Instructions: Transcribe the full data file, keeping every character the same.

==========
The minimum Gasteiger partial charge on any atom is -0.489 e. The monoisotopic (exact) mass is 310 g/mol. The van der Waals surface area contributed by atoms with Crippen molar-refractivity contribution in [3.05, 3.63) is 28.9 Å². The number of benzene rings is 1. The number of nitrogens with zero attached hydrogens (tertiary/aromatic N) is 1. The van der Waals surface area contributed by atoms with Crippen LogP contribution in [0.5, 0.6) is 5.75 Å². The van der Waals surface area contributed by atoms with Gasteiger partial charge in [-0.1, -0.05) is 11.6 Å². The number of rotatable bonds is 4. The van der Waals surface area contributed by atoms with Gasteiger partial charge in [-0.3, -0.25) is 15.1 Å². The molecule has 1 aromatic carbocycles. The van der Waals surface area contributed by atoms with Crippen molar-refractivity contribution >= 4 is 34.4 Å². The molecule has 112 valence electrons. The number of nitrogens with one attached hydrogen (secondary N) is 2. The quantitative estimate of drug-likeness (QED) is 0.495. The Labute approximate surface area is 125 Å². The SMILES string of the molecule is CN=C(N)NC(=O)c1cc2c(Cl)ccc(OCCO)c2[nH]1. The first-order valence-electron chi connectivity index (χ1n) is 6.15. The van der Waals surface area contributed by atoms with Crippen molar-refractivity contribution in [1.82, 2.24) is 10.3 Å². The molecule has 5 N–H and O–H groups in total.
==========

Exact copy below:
The minimum Gasteiger partial charge on any atom is -0.489 e. The monoisotopic (exact) mass is 310 g/mol. The van der Waals surface area contributed by atoms with Crippen molar-refractivity contribution in [3.05, 3.63) is 28.9 Å². The number of benzene rings is 1. The number of nitrogens with zero attached hydrogens (tertiary/aromatic N) is 1. The van der Waals surface area contributed by atoms with Crippen LogP contribution in [0.5, 0.6) is 5.75 Å². The van der Waals surface area contributed by atoms with Gasteiger partial charge in [-0.1, -0.05) is 11.6 Å². The number of rotatable bonds is 4. The van der Waals surface area contributed by atoms with Gasteiger partial charge in [-0.3, -0.25) is 15.1 Å². The molecule has 1 aromatic carbocycles. The van der Waals surface area contributed by atoms with Crippen molar-refractivity contribution >= 4 is 34.4 Å². The molecule has 112 valence electrons. The number of nitrogens with one attached hydrogen (secondary N) is 2. The quantitative estimate of drug-likeness (QED) is 0.495. The Labute approximate surface area is 125 Å². The SMILES string of the molecule is CN=C(N)NC(=O)c1cc2c(Cl)ccc(OCCO)c2[nH]1. The first-order valence-electron chi connectivity index (χ1n) is 6.15. The van der Waals surface area contributed by atoms with Crippen molar-refractivity contribution in [1.82, 2.24) is 10.3 Å². The molecule has 5 N–H and O–H groups in total.